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Screenwriter Interviews

Writers: If you've finished first, second, or third in any screenwriting competition listed on MovieBytes, we'd like to interview you! First, make sure the contest results for the year you won are posted on MovieBytes, including your name, so we can verify your submission. Then submit our online interview form for that contest. We'll notify you via email when your interview has been posted.

MovieBytes Interview:
Screenwriter Jonathan LaPoma

An interview with screenwriter Jonathan LaPoma regarding the Chicago Screenplay Contest Writing Competition.

Q: What's the title of the script you entered in this contest, and what's it about?

A: My script THE WAY BACK HOME won 3rd place in the drama category of the 2014 Chicago Screenplay Competition.

THE WAY BACK HOME is a 101 page coming-of-age drama about a young, animal-loving boy who must cope with his father's insistence that he'll someday work at the slaughterhouse that's employed the men of their family for several generations.

Q: What made you enter this particular contest? Have you entered any other contests with this script? If so, how did you do?

A: I entered this contest because it got great scores on its Movie Bytes Report Card.

I have entered this script in other competitions, and it's won the following honors:

-TableRead my Screenplay, 2014 (Sundance), Semi-Finalist -WriteMovies, 2014, Quarter Finalist -Indie Gathering Film Festival, 2014, Honorable Mention

Q: Were you satisfied with the administration of the contest? Did they meet their deadlines? Did you receive all the awards that were promised?

A: So far, I've been satisfied with the administration of this contest. They announced the results via email when they said they would (7/31), and included detailed instructions on how to obtain an award certificate and trophy, if desired (the trophy is for purchase).

On August 4th, they sent another email informing me that I won a free lifetime subscription to Scripped Pro, and that I'm "...scheduled to receive additional prizes." I'm looking forward to getting those.

Q: How long did it take you to write the script? Did you write an outline beforehand? How many drafts did you write?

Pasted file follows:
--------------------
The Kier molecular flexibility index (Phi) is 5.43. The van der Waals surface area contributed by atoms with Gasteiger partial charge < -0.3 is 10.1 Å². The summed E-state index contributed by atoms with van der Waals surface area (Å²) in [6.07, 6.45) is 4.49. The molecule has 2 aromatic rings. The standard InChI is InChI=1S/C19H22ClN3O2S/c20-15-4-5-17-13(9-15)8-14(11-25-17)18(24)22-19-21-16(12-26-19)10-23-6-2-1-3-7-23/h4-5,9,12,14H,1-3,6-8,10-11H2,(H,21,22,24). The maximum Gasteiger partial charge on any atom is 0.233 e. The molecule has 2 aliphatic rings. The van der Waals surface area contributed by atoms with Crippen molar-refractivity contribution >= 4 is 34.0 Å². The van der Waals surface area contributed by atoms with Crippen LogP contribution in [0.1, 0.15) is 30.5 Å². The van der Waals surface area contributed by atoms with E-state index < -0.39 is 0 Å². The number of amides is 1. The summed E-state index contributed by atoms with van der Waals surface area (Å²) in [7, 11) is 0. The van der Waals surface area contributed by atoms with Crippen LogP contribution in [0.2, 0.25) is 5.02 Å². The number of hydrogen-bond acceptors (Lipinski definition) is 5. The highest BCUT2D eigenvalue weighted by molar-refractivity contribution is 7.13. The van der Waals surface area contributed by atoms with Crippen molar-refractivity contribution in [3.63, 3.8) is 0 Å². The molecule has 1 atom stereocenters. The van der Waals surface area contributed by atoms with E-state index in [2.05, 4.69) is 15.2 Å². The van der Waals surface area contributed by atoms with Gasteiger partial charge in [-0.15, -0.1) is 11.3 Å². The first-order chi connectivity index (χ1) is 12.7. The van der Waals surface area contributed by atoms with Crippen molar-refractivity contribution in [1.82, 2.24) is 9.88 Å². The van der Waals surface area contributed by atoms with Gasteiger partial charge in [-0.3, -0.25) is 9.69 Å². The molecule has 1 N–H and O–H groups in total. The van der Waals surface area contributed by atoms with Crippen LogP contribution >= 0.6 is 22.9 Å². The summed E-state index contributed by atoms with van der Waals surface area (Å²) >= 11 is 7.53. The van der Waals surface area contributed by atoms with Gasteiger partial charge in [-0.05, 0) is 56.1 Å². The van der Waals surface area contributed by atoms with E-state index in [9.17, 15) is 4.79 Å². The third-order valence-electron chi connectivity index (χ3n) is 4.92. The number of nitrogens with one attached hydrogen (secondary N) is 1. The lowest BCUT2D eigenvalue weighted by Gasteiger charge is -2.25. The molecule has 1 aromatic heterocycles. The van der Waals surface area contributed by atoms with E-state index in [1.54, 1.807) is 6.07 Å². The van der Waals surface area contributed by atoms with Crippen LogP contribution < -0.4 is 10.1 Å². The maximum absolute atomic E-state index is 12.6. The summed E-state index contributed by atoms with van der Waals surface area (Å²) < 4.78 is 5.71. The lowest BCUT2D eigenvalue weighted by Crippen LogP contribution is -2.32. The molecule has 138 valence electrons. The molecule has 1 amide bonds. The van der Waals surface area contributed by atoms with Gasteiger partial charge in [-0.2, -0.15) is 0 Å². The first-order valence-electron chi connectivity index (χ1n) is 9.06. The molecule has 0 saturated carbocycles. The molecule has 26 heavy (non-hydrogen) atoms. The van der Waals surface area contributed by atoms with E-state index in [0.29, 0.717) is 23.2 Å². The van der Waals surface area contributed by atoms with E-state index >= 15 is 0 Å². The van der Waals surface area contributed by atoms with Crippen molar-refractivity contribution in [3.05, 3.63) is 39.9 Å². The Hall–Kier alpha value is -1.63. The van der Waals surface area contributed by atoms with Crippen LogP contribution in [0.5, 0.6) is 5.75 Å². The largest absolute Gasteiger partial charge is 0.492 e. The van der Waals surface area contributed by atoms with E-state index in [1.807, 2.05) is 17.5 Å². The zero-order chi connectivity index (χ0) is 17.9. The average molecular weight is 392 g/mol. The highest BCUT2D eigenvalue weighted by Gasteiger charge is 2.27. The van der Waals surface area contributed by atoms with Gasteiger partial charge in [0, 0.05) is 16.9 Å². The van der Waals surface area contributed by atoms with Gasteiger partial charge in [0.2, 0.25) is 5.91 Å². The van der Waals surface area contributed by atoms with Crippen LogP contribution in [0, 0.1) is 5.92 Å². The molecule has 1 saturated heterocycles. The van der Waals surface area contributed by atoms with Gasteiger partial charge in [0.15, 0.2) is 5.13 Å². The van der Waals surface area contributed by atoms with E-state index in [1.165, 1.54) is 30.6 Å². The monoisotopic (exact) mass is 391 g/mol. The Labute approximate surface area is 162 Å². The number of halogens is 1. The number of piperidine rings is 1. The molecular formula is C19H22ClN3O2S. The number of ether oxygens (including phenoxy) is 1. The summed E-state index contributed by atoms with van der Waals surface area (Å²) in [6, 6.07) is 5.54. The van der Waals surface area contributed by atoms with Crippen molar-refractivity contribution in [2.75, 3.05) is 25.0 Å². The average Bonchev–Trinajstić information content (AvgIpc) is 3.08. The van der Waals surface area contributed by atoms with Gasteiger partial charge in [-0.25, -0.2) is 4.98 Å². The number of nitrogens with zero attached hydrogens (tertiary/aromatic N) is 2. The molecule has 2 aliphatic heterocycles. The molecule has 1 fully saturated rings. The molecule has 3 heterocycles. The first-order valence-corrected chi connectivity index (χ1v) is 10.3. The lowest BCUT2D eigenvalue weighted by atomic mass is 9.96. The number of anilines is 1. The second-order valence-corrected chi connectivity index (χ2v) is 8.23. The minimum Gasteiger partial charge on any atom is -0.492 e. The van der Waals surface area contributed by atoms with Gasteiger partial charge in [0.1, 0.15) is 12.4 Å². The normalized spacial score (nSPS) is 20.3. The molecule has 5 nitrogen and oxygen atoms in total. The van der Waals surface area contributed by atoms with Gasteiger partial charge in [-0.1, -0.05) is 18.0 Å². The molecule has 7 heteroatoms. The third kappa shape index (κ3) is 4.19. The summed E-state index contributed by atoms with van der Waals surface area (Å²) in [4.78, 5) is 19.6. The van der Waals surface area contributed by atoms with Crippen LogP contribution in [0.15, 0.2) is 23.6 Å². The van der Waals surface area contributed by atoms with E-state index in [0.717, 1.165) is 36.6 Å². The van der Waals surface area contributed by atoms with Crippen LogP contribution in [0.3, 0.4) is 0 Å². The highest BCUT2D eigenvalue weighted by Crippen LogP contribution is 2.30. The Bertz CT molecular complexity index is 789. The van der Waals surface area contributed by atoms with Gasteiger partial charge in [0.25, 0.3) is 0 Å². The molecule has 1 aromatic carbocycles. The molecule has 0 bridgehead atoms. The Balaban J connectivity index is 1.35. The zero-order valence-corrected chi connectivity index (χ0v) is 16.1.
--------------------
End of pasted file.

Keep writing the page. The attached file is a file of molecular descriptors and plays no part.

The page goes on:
A: I wrote the first draft of THE WAY BACK HOME in about five days, but I'd been developing the story in my mind for about a month before I started writing it.

I did write an outline beforehand, but it was nothing more than a brief listing of major plot points and general scenes. Typically, I don't like to get very detailed with my outlines; I prefer to let the story come to me when I write my first draft, and this is what I did with THE WAY BACK HOME.

After reading the first draft, I had a much better understanding of the story, and I wrote a more focused second draft. I ended up doing about four total drafts, and the whole project took me about a month and a half to finish.

Q: What kind of software did you use to write the script, if any? What other kinds of writing software do you use?

A: Final Draft.

Q: Do you write every day? How many hours per day?

A: I see writing as more of a process than the mere act of putting words to paper. I may not write every day in the traditional sense, but I do "write" daily in that I'm always thinking about new story ideas, always running old stories through my head, always jotting down jokes or interesting bits of dialogue that I might use in a future story, always reading the work of others and gaining new tools to use with my own writing...

I do try to physically write words onto paper as much as possible, but I don't have a formal routine for doing so. Usually when I do write, I can finish projects quickly because I've spent so much time ruminating on the story, that it all comes together once I start typing.

Q: Do you ever get writer's block? If so, how do you deal with that?

A: I find it amusing that this question has been the most difficult for me to answer. I do experience writer's block at times, but if I get stuck on any particular story, I'll usually just move onto something else, whether it be writing a poem or a song, or outlining a new screenplay. I believe this method for overcoming a "block" is consistent with my idea of writing being a process--that getting blocked is simply a part of being creative and isn't something to fear.

Whenever I feel my creativity waning, I try to relax and listen to my thoughts, and understand what they're telling me. It's often in these times that I come up with my best ideas. John Lennon got the inspiration for "Nowhere Man" by reflecting on his own writer's block. I believe that embracing blocks can become a powerful force to help drive creativity.

Q: What's your background? Have you written any other screenplays or television scripts?

A: I've been a teacher for nine years.

I've written four other award-winning feature-length screenplays: A NOBLE TRUTH, DELLWOOD, SOFI'S JOURNEY, and LA TIERRA QUE YO AMO (LAND THAT I LOVE)*. I've created a profile for each on the "Winning Scripts" section of the Movie Bytes website.

*co-written with Natalia Porras Sivolobova.

Q: Do you live in Los Angeles? If not, do you have any plans to move there?

A: No, but I do live in San Diego, so I'm close. I don't have any plans to move there, but I do feel that is the direction I'll be headed within the next few years.

Q: What's next? Are you working on a new script?

A: I've already started on the outline for a new screenplay, and have about three or four more ideas I'd like to develop when I finish that one.

On top of screenwriting, I'm a novelist, songwriter, and poet. One of my novels is set to be published in the spring, so I've been working on getting that ready, and I'm also looking to put together a band sometime soon.

Posted Thursday, August 7, 2014

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